Put parasites in their place

Put parasites in their place

Keep the creepy crawlies off furred friends—and their people—with these veterinary tips for education and effective prevention.
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Aug 01, 2012
By dvm360.com staff

Too often clients don’t understand the threat parasites pose to their pets’ health and their own. Without the right education from your practice, pet owners may fail to protect their pets. Perhaps you didn’t make a recommendation. Maybe clients are afraid to ask questions—or they don’t know the right questions to ask. The result: Clients don’t realize their pets can transmit serious diseases.

High numbers of fleas, ticks, and intestinal parasites are a concern this year, and this has elevated concerns about effective parasite prevention for pets—and people, says Julie Legred, CVT, a board member for the Companion Animal Parasite Council.

Now it’s more important than ever to effectively educate pet owners about the appropriate products your practice recommends as well as correct application, Legred says.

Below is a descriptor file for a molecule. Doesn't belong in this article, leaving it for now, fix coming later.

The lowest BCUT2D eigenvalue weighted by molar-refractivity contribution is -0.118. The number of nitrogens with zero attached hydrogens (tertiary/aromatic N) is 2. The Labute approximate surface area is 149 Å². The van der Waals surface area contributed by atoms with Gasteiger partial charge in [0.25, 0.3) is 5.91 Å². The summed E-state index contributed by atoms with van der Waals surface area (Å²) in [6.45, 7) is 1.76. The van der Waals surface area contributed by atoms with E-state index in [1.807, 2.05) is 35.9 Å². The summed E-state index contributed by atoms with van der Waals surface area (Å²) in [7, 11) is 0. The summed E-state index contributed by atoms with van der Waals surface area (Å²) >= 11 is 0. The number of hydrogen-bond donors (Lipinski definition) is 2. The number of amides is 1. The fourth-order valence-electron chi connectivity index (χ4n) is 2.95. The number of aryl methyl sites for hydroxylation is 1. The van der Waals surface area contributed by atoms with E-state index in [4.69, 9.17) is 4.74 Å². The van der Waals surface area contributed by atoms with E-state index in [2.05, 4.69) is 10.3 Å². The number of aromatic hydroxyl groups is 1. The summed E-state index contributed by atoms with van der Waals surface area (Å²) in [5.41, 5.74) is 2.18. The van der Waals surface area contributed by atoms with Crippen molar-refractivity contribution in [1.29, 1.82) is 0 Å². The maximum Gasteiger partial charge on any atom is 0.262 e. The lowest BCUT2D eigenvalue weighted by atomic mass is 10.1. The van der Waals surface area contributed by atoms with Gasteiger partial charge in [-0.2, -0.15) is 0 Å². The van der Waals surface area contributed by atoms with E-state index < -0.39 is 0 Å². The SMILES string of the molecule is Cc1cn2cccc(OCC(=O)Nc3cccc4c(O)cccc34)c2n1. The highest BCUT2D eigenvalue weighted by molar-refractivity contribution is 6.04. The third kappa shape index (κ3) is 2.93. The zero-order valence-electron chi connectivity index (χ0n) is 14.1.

“Some pet owners aren’t appropriately educated on what to apply, how to apply it, and what to do if there’s water involved,” Legred says. “It can be very hazardous if you don’t apply products correctly—especially for families with young children.”

Team members can play an important role as educators, and Legred recommends looking outside your practice to venues such as local 4-H clubs, schools, FFAs, and other venues to start a dialogue with young pet owners and their parents. These offer great opportunities to reach out to young pet owners in your community and to bring your message to families.

“You can represent your practice and talk to people and share educational materials and your practice information,” she says. “This brings families back to you, and they ask a lot more questions.”

How-to tip: Pediatricians and parasites

Consider these tips to reach out to human healthcare professionals and safeguard pets and their people.

1. Contact local medical professionals. Invite them to a meeting to discuss zoonotic risks.

2. Share parasite information with local medical professionals—and ask for their input—so you’re sharing the same information with clients. This consistent message across fields will build client confidence—and possibly even compliance.

3. Teach pet owners together. Request free pet owner brochures from the Companion Animal Parasite Council. For a list of parasite education resources, visit dvm360.com/parasitetools.

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